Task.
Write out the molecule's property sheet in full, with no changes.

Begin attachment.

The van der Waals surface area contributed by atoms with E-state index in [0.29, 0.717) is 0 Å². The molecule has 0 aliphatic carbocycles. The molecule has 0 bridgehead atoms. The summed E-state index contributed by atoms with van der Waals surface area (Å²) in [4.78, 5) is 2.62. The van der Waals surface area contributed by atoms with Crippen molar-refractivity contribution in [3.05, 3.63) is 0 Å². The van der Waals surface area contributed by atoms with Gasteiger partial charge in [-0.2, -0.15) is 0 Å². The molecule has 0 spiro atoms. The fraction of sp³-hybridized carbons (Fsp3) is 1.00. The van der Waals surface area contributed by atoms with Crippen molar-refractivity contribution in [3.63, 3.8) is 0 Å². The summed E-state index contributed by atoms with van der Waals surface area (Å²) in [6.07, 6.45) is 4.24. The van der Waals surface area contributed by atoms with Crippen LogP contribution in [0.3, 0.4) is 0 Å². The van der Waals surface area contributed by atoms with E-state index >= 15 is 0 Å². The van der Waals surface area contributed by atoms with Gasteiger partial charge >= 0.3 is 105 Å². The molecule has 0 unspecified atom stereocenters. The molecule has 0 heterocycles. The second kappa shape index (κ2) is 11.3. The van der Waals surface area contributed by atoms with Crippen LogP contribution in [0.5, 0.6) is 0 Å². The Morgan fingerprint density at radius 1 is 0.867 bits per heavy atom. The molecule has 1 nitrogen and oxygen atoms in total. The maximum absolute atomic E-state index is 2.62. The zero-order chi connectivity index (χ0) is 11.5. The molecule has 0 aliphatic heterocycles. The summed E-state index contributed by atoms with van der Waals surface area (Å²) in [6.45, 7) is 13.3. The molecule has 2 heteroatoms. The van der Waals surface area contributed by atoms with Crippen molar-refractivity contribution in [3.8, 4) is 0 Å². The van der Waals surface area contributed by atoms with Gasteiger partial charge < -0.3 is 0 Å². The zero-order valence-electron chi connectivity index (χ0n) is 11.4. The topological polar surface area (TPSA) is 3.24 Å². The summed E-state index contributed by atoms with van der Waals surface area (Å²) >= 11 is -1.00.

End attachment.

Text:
The van der Waals surface area contributed by atoms with E-state index in [0.29, 0.717) is 0 Å². The molecule has 0 aliphatic carbocycles. The molecule has 0 bridgehead atoms. The summed E-state index contributed by atoms with van der Waals surface area (Å²) in [4.78, 5) is 2.62. The van der Waals surface area contributed by atoms with Crippen molar-refractivity contribution in [3.05, 3.63) is 0 Å². The van der Waals surface area contributed by atoms with Gasteiger partial charge in [-0.2, -0.15) is 0 Å². The molecule has 0 spiro atoms. The fraction of sp³-hybridized carbons (Fsp3) is 1.00. The van der Waals surface area contributed by atoms with Crippen molar-refractivity contribution in [3.63, 3.8) is 0 Å². The summed E-state index contributed by atoms with van der Waals surface area (Å²) in [6.07, 6.45) is 4.24. The van der Waals surface area contributed by atoms with Crippen LogP contribution in [0.3, 0.4) is 0 Å². The van der Waals surface area contributed by atoms with E-state index >= 15 is 0 Å². The van der Waals surface area contributed by atoms with Gasteiger partial charge >= 0.3 is 105 Å². The molecule has 0 unspecified atom stereocenters. The molecule has 0 heterocycles. The second kappa shape index (κ2) is 11.3. The van der Waals surface area contributed by atoms with Crippen LogP contribution in [0.5, 0.6) is 0 Å². The Morgan fingerprint density at radius 1 is 0.867 bits per heavy atom. The molecule has 1 nitrogen and oxygen atoms in total. The maximum absolute atomic E-state index is 2.62. The zero-order chi connectivity index (χ0) is 11.5. The molecule has 0 aliphatic heterocycles. The summed E-state index contributed by atoms with van der Waals surface area (Å²) in [6.45, 7) is 13.3. The molecule has 2 heteroatoms. The van der Waals surface area contributed by atoms with Crippen molar-refractivity contribution in [3.8, 4) is 0 Å². The van der Waals surface area contributed by atoms with Gasteiger partial charge < -0.3 is 0 Å². The zero-order valence-electron chi connectivity index (χ0n) is 11.4. The topological polar surface area (TPSA) is 3.24 Å². The summed E-state index contributed by atoms with van der Waals surface area (Å²) >= 11 is -1.00.